Andy Murray wins another five-set epic, beating Thanasi Kokkinakis in wild 4 a.m. finish at the Australian Open
Andy Murray again made a huge effort at the Australian Opencoming back from two sets and a slump against home favorite Thanasi Kokkinakis in a match that lasted past 4am in Melbourne.
At five hours and 45 minutes, it was the longest game of Murray’s illustrious career, as the 35-year-old – playing with a metal hip following joint resurfacing surgery in 2019 – went on to win 4-6 6-7 7-6 6 – 3 7-5 to reach the third round.
Kokkinakis will be left to rue what could have been after serving for the match at 5-4 in the third set – “This f*****g sportsman”, he tweeted afterwards, accompanied by a sad face – but the night is all about Murray and his remarkable turnaround after four years of mostly pain and heartbreak after that surgery.
After a grueling five-setter against Matteo Berrettini in the opening round, most viewers wondered if Murray would have anything left in the tank for round two. He did – and then some.
There were times during the match, especially during that third set, when Murray looked down and out, trudging back to the baseline after each point with an exhausted expression on his face.
Not only did the Scot persevere, he rolled back the years to produce stunning tennis in what eventually became the second-longest match in Australian Open history.
One point in particular will certainly be remembered for a long time. With Kokkinakis down two sets and leading 2-0 in the third set, Murray improbably chased down five straight shots that should all have been winners before finally forcing his opponent into an error to interrupt the serve.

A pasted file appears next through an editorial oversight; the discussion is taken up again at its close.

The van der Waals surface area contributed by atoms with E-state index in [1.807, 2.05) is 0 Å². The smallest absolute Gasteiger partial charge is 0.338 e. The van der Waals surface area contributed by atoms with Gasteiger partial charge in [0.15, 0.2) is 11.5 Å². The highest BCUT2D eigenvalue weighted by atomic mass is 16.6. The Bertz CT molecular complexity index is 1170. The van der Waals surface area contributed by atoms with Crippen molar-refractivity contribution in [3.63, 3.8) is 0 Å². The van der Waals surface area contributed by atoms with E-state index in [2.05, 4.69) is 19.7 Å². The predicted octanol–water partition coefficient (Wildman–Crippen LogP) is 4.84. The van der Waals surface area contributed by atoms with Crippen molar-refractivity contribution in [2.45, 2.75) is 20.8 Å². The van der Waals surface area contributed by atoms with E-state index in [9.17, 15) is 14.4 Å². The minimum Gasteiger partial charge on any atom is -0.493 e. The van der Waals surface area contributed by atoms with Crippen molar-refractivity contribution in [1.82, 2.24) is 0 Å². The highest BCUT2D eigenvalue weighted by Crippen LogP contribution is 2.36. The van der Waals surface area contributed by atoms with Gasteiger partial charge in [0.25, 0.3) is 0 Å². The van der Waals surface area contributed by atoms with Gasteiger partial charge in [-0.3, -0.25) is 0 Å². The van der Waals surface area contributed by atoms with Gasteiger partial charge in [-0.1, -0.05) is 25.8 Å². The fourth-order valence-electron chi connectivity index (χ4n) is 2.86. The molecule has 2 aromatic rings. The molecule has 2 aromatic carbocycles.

It ended up being arguably the most crucial point of the game, one that will no doubt go down as an all-time classic in Australia as Kokkinakis destroyed his racket in frustration after Murray’s defensive exploits.
Murray now holds the record for most two-set down comebacks of any active player with 11 – and this one was arguably his best to date. That may sound strange considering it was only the second round of a grand slam against a player ranked 159th, but in the context of what Murray has been through in recent years, few comebacks will have felt sweeter.
When asked in his court interview how he turned the match upside down, Murray was almost at a loss for what to say.
“I mean, I don’t know… it was incredible that I could turn that around,” he said, stuttering. “Thanasi played… incredible serve, hit his forehand tremendously and I don’t know how I got through it.
“I started playing better as the game progressed and yes I have a big heart.
“Now, I’m downright the [player with] most matches come back from two sets to love down so I’ve done it before,” Murray added.
“I have experience with it and I trust that experience and that drive and that fight, and my love for the game and the competition, and my respect for this event and the competition. That is why I continued.”
Murray now plays No. 24 seed Roberto Bautista Agut, who also came from two sets earlier on Thursday, for a third-round place.
It remains to be seen how much Murray has left to give in Australia, but if this tournament has taught us anything, it’s to never write him off.